News Roundup

Top Stories: Net Neutrality, Solitary Confinement, and Roy Moore

Your weekly dose of top political stories.

By Araz Hachadourian December 15, 2017

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1. Following the FCC vote to repeal net neutrality, Washington attorney general Bob Ferguson said he would sue President Donald Trump’s administration. Ferguson said the repeal fails to follow the Administrative Procedure Act. In a press conference before the FCC vote, Governor Jay Inslee also said Washington would continue to enforce net neutrality regulations.

2. Alabama’s closely watched congressional race ousted accused child molester Roy Moore and left Seattle Democrats optimistic. Moore, who was endorsed by Trump, lost to Doug Jones by 1.5 percentage points. The race leaves Republicans with a one-seat majority in the Senate—a gap they hope to close in next year’s midterms.

3. The King County Council voted to ban solitary confinement in youth detention centers on Monday. The unanimously adopted legislation will also require the county provide minors in custody with "adequate educational resources," regardless of which facility they are held in.

4. Could the city expedite those West Seattle and Ballard light rail extensions? Mayor Jenny Durkan this week signed an agreement that would consider ways to speed up the process, allowing Sound Transit and the City to work together over the next 18 months to identify preferred routes and alternatives before an Environmental Impact Study takes place. Right now the city's scheduled to build extensions to West Seattle in 2030 and to Ballard in 2035.

5. San Francisco Mayor and Seattle native Ed Lee died suddenly Tuesday after a heart attack. A leader in the Asian and Pacific Islander community, Seattle politicians from Durkan to former governor Gary Locke spoke of their admiration for Lee and his ability to “break barriers.”

6. Activists attempted to block workers from entering the Port of Tacoma twice this week in protest of the facility, which sits on ancestral land of the Puyallup tribe. The Stranger reported that during two separate actions Monday and Thursday, a handful of environmental activists locked themselves to cranes and tripods outside the facility but stayed for only a day.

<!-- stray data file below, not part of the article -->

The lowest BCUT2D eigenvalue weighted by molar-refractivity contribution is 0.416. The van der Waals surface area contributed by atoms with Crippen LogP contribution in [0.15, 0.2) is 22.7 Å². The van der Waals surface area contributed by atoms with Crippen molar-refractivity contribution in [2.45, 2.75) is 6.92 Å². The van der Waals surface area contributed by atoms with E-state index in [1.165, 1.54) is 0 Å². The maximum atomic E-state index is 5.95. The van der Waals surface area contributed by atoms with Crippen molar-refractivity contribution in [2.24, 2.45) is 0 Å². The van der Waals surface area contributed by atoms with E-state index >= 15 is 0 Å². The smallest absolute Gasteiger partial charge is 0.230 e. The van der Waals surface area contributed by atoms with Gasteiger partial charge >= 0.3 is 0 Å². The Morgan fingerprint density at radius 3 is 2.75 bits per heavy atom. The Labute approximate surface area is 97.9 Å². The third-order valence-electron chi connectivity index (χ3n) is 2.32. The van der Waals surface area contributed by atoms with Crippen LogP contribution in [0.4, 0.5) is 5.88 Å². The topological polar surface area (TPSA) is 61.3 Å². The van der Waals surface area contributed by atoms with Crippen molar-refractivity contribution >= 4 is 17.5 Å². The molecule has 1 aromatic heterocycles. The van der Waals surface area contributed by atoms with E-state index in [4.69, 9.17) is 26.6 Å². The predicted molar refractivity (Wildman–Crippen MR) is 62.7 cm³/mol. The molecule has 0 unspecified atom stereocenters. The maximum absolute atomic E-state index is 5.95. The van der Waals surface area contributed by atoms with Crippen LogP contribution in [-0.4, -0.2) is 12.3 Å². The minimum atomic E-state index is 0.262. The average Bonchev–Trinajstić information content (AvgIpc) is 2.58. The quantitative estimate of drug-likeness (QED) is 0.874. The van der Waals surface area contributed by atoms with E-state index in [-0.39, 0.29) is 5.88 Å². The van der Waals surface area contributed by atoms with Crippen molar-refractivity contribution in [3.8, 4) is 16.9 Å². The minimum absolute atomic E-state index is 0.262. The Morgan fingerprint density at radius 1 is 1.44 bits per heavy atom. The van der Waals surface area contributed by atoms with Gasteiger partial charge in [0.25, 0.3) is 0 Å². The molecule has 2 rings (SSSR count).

7. Top Seattle Seahawks’ draft pick Malik McDowell was arrested for disorderly conduct at a bar in Atlanta Saturday. The Seattle Times reported the dispute—over a $600 bill—was captured on video as McDowell called an arresting officer names and bragged about his earnings.

8. Seattle police recommends that former Seattle City Council candidate, NAACP leader Sheley Secrest, be charged for false reporting to qualify for “democracy vouchers,” The Seattle Times reported. Allegations back in August surfaced that Secrest fronted her own money and claimed it was donated by voters.

9. The company that operates Value Village sued Washington attorney general Bob Ferguson this week. The Seattle Times reported TVI Inc., of Bellevue, filed the lawsuit for demanding the company pay a settlement that is not connected to any legal violations. TVI also claims the attorney’s office refused to meet with the company for a year and a half while investigating its donation practices.

10. Seattle Department of Transportation director Scott Kubly is stepping down, Durkan announced on Friday. Goran Sparrman, who has been interim director before, will take over as interim director on January 5 as the city launches another national search to fill the role. (Seattle City Light CEO also resigned, and the police chief will leave by the end of this year.) But six other department heads are staying: education and early learning, finance and administrative services, human services, housing, economic development, and immigrant and refugee affairs. 

11. Republican senators on Friday secured enough votes to pass the sweeping $1.5 trillion tax bill, according to reports—the legislation includes massive corporate tax cuts and temporary benefits for low- and middle-income households.

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